Most people experience ups and downs in their life, and during the
difficult times can feel unhappy, depressed, stressed or anxious. This
is a normal part of life.
Many difficult events and experiences can leave us in low spirits or cause depression – relationship problems, bereavement, sleep problems, stress at work, illness and pain being just a few.
Changes to hormones, such as during puberty, after childbirth and during the menopause can also have an effect on your emotional and mental health.
However, sometimes it’s possible to feel down, without there being an obvious reason.
What is the difference between low mood and depression?
A general low mood can include:
- an anxious feeling
- low self-esteem
However, a low mood will tend to improve after a short time. Making some small changes in your life, such as resolving a difficult situation or talking about your problems and getting more sleep, can improve your mood. A low mood that doesn’t go away can be a sign of depression.
Symptoms of depression can include the following:
- continuous low mood or sadness
- feeling hopeless and helpless
- having low self-esteem
- feeling tearful
- feeling guilt-ridden
- feeling irritable and intolerant of others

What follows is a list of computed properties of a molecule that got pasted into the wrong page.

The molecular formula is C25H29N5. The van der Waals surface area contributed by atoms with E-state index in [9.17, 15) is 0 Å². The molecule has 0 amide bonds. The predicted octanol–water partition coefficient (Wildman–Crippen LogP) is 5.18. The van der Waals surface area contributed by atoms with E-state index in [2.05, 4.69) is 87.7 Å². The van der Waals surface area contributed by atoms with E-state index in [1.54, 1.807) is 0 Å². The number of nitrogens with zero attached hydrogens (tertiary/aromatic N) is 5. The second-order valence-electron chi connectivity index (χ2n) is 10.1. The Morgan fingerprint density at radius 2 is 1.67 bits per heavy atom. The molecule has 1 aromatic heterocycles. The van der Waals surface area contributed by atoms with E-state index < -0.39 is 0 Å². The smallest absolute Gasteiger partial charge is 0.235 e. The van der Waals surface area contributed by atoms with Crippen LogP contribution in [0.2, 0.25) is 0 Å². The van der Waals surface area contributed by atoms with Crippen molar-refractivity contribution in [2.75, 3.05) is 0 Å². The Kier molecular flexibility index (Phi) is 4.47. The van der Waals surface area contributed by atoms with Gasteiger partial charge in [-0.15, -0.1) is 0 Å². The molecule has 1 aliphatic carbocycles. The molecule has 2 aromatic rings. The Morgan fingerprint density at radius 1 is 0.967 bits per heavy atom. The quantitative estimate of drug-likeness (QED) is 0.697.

- having no motivation or interest in things
- finding it difficult to make decisions
- not getting any enjoyment out of life
- having suicidal thoughts or thoughts of harming yourself
- feeling anxious or worried
Whatever the cause, if negative feelings don’t go away, are too much for you to cope with or are stopping you from carrying on with your normal life, you may need to make some changes and get some extra support.
Most people who feel low will start to feel better after a few days or weeks. But if these feelings persist or get in the way of everyday life, it’s time to seek help. If you’re still feeling down or anxious after a couple of weeks, talk to your GP. A GP will be able to discuss your symptoms with you and make a diagnosis.
Whether you have depression or just find yourself feeling down for a while, it could be worth trying some self-help techniques. However, if your GP has diagnosed depression, it is important that you also continue with your prescribed treatment.
Self-help techniques can include activities such as meditation, breathing exercises and learning ways to think about problems differently.
If you are diagnosed with depression, your GP will discuss all of the available treatment options with you, including antidepressants and talking therapies.
There are many types of talking therapies available. Different types of talking therapies suit certain problems, conditions and people better than others. To help you decide which one would be most suitable for you, talk to your GP about the types of talking therapy on offer, and let them know if you prefer a particular one.
Contact me to discuss more about the kind of talking therapy I can offer:
Tel: 07773 687278
mail me here: